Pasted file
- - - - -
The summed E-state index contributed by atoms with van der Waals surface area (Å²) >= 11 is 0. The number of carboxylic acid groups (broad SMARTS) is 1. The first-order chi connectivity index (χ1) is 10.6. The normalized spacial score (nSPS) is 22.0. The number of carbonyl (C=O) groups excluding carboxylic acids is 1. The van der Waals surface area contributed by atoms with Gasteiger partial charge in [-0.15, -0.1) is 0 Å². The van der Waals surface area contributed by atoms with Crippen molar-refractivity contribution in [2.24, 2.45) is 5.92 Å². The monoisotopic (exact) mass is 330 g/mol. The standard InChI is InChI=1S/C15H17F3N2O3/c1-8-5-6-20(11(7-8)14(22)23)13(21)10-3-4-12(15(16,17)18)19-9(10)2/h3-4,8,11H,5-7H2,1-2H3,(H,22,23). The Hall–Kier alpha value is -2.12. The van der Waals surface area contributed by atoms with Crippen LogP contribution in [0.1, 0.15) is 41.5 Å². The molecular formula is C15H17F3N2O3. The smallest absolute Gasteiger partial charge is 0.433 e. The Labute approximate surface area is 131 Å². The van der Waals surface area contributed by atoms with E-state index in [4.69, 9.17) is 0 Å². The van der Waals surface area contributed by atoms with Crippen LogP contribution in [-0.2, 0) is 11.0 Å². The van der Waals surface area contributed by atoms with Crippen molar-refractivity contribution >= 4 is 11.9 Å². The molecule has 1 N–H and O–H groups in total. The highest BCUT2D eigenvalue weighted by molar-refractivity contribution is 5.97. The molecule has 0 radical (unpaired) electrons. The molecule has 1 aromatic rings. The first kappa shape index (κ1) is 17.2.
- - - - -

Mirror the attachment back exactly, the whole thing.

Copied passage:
The summed E-state index contributed by atoms with van der Waals surface area (Å²) >= 11 is 0. The number of carboxylic acid groups (broad SMARTS) is 1. The first-order chi connectivity index (χ1) is 10.6. The normalized spacial score (nSPS) is 22.0. The number of carbonyl (C=O) groups excluding carboxylic acids is 1. The van der Waals surface area contributed by atoms with Gasteiger partial charge in [-0.15, -0.1) is 0 Å². The van der Waals surface area contributed by atoms with Crippen molar-refractivity contribution in [2.24, 2.45) is 5.92 Å². The monoisotopic (exact) mass is 330 g/mol. The standard InChI is InChI=1S/C15H17F3N2O3/c1-8-5-6-20(11(7-8)14(22)23)13(21)10-3-4-12(15(16,17)18)19-9(10)2/h3-4,8,11H,5-7H2,1-2H3,(H,22,23). The Hall–Kier alpha value is -2.12. The van der Waals surface area contributed by atoms with Crippen LogP contribution in [0.1, 0.15) is 41.5 Å². The molecular formula is C15H17F3N2O3. The smallest absolute Gasteiger partial charge is 0.433 e. The Labute approximate surface area is 131 Å². The van der Waals surface area contributed by atoms with E-state index in [4.69, 9.17) is 0 Å². The van der Waals surface area contributed by atoms with Crippen LogP contribution in [-0.2, 0) is 11.0 Å². The van der Waals surface area contributed by atoms with Crippen molar-refractivity contribution >= 4 is 11.9 Å². The molecule has 1 N–H and O–H groups in total. The highest BCUT2D eigenvalue weighted by molar-refractivity contribution is 5.97. The molecule has 0 radical (unpaired) electrons. The molecule has 1 aromatic rings. The first kappa shape index (κ1) is 17.2.